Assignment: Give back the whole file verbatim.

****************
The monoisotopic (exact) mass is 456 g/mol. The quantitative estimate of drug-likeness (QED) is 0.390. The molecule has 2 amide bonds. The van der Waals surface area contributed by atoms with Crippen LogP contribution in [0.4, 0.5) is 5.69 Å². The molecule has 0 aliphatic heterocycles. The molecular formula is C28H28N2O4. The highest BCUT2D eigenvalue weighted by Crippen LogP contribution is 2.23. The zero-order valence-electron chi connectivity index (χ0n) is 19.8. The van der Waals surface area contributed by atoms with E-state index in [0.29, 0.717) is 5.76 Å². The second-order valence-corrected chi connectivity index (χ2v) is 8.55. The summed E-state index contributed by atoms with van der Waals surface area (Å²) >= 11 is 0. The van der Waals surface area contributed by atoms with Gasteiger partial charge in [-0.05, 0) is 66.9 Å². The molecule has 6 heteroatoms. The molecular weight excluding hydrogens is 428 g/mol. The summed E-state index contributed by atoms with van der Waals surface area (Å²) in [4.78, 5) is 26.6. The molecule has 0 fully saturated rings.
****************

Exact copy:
The monoisotopic (exact) mass is 456 g/mol. The quantitative estimate of drug-likeness (QED) is 0.390. The molecule has 2 amide bonds. The van der Waals surface area contributed by atoms with Crippen LogP contribution in [0.4, 0.5) is 5.69 Å². The molecule has 0 aliphatic heterocycles. The molecular formula is C28H28N2O4. The highest BCUT2D eigenvalue weighted by Crippen LogP contribution is 2.23. The zero-order valence-electron chi connectivity index (χ0n) is 19.8. The van der Waals surface area contributed by atoms with E-state index in [0.29, 0.717) is 5.76 Å². The second-order valence-corrected chi connectivity index (χ2v) is 8.55. The summed E-state index contributed by atoms with van der Waals surface area (Å²) >= 11 is 0. The van der Waals surface area contributed by atoms with Gasteiger partial charge in [-0.05, 0) is 66.9 Å². The molecule has 6 heteroatoms. The molecular weight excluding hydrogens is 428 g/mol. The summed E-state index contributed by atoms with van der Waals surface area (Å²) in [4.78, 5) is 26.6. The molecule has 0 fully saturated rings.